Leadership theory continues to evolve, with advances to match the age and setting of the time (Shatzner, 2009). Leadership trends have been stimulated by many external factors, such as technology and a growing understanding of the psychology of people, teams and organisations. Shatzner’s (2009) investigation of the dominant leadership theories in education identifies instructional leadership and transformational leadership, suggesting that the instructional style dominant in the recent past has focused on instructing the teacher and student learning, and a transformational style has focused on a school vision that supports a culture of intellectual stimulation.

Instructional leadership began in the 1980s in the USA because of the growing belief that headteachers could have significant impact on the effectiveness of a teacher and therefore on student outcomes. Instructional leadership today has evolved and includes a distributed approach (Stronge et al., 2008), where leadership responsibilities are shared across the school staff. Distributed leadership is described by Spillane (2005) as the practice of leadership through the interactions between peers, subordinates and the situational circumstances.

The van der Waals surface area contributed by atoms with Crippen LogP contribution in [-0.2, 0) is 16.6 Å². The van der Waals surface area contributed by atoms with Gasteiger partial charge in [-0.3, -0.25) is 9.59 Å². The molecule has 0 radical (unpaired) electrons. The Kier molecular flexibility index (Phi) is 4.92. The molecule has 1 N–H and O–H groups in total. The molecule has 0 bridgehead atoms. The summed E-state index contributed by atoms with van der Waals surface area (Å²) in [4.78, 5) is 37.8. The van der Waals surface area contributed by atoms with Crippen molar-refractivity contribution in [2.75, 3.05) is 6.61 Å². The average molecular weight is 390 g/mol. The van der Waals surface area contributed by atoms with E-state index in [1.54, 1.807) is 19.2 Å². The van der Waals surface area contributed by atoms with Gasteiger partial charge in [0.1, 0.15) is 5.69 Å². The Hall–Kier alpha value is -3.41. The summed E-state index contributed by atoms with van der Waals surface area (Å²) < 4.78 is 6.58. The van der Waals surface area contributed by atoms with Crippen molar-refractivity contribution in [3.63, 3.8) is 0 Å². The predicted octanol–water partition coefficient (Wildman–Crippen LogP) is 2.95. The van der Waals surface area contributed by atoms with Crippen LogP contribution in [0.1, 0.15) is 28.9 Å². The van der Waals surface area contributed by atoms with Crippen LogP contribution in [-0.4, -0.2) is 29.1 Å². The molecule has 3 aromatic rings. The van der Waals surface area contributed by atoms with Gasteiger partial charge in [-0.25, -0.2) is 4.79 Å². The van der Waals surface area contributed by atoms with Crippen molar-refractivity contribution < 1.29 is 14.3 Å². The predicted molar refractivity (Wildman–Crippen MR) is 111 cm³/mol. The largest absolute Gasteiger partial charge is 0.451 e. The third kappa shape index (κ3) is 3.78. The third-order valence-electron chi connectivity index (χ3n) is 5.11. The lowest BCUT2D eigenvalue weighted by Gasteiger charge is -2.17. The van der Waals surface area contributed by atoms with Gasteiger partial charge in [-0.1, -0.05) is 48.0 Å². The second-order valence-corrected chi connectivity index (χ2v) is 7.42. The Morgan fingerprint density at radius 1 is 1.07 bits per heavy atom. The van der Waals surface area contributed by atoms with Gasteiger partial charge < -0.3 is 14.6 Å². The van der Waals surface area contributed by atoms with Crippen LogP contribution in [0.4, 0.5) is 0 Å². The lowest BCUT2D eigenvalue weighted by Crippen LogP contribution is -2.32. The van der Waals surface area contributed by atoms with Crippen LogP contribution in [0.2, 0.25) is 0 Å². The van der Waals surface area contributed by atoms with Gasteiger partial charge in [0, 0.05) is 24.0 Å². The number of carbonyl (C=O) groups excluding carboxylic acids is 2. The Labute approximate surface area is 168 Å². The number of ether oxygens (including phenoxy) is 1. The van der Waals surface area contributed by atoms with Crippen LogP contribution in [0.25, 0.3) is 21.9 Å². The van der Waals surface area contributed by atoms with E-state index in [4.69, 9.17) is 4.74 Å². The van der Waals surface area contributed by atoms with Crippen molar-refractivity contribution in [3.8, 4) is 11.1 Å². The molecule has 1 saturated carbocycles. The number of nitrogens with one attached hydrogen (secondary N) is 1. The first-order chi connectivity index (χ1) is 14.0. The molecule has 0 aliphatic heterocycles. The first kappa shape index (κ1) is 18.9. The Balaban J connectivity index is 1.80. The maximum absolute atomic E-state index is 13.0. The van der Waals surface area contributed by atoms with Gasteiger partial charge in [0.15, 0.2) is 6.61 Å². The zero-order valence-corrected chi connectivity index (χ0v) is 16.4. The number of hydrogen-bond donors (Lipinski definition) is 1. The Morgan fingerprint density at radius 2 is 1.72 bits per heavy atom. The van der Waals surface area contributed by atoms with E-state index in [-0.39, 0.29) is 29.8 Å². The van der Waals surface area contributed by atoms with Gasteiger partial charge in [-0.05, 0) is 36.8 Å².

While recognising many leadership styles used in organisations, we provide an overview of the transformational leadership approach, as this is often discussed in educational settings. This type of leadership aligns well with a coaching approach. It has been argued that transformational leadership can be well-suited to supporting needs of teaching staff and students (Bass, 1995). Lofthouse (2016) highlighted how the four “I”s of Bass’s (1995) transformational leadership model (individualised consideration, intellectual stimulation, idealised influence and inspirational motivation) define the characteristics of successful coaching relationships between coaches and teachers. Lofthouse (2016, p. 1) described this as creating a “collaborative professional space”.